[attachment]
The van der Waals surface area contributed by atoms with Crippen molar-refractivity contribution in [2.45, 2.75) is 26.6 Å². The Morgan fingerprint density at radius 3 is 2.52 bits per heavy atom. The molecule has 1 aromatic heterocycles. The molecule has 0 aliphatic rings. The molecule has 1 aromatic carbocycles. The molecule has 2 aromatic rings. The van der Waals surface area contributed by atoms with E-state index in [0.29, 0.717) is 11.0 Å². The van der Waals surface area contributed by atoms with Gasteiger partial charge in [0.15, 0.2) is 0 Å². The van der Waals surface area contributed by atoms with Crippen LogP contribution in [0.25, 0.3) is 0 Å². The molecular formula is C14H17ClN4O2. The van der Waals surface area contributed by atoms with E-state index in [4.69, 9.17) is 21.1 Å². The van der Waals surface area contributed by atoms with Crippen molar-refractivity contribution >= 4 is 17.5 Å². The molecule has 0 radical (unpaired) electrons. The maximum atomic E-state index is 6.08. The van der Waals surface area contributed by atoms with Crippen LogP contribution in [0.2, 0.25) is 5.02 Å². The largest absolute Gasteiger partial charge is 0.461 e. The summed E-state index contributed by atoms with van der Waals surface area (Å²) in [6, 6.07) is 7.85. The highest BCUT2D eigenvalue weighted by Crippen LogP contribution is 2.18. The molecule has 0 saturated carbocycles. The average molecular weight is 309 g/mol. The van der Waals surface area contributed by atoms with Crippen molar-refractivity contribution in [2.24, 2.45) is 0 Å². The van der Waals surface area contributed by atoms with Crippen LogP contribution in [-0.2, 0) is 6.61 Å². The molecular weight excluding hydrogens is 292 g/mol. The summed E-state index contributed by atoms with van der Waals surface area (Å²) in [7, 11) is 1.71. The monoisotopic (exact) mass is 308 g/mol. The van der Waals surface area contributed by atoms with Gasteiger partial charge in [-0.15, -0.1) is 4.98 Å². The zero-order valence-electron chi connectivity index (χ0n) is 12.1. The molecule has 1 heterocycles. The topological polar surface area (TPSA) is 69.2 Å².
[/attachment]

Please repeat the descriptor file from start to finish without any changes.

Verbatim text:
The van der Waals surface area contributed by atoms with Crippen molar-refractivity contribution in [2.45, 2.75) is 26.6 Å². The Morgan fingerprint density at radius 3 is 2.52 bits per heavy atom. The molecule has 1 aromatic heterocycles. The molecule has 0 aliphatic rings. The molecule has 1 aromatic carbocycles. The molecule has 2 aromatic rings. The van der Waals surface area contributed by atoms with E-state index in [0.29, 0.717) is 11.0 Å². The van der Waals surface area contributed by atoms with Gasteiger partial charge in [0.15, 0.2) is 0 Å². The van der Waals surface area contributed by atoms with Crippen LogP contribution in [0.25, 0.3) is 0 Å². The molecular formula is C14H17ClN4O2. The van der Waals surface area contributed by atoms with E-state index in [4.69, 9.17) is 21.1 Å². The van der Waals surface area contributed by atoms with Crippen molar-refractivity contribution >= 4 is 17.5 Å². The molecule has 0 radical (unpaired) electrons. The maximum atomic E-state index is 6.08. The van der Waals surface area contributed by atoms with Crippen LogP contribution in [0.2, 0.25) is 5.02 Å². The largest absolute Gasteiger partial charge is 0.461 e. The summed E-state index contributed by atoms with van der Waals surface area (Å²) in [6, 6.07) is 7.85. The highest BCUT2D eigenvalue weighted by Crippen LogP contribution is 2.18. The molecule has 0 saturated carbocycles. The average molecular weight is 309 g/mol. The van der Waals surface area contributed by atoms with Crippen molar-refractivity contribution in [2.24, 2.45) is 0 Å². The van der Waals surface area contributed by atoms with Crippen LogP contribution in [-0.2, 0) is 6.61 Å². The molecular weight excluding hydrogens is 292 g/mol. The summed E-state index contributed by atoms with van der Waals surface area (Å²) in [7, 11) is 1.71. The monoisotopic (exact) mass is 308 g/mol. The van der Waals surface area contributed by atoms with Gasteiger partial charge in [-0.15, -0.1) is 4.98 Å². The zero-order valence-electron chi connectivity index (χ0n) is 12.1. The molecule has 1 heterocycles. The topological polar surface area (TPSA) is 69.2 Å².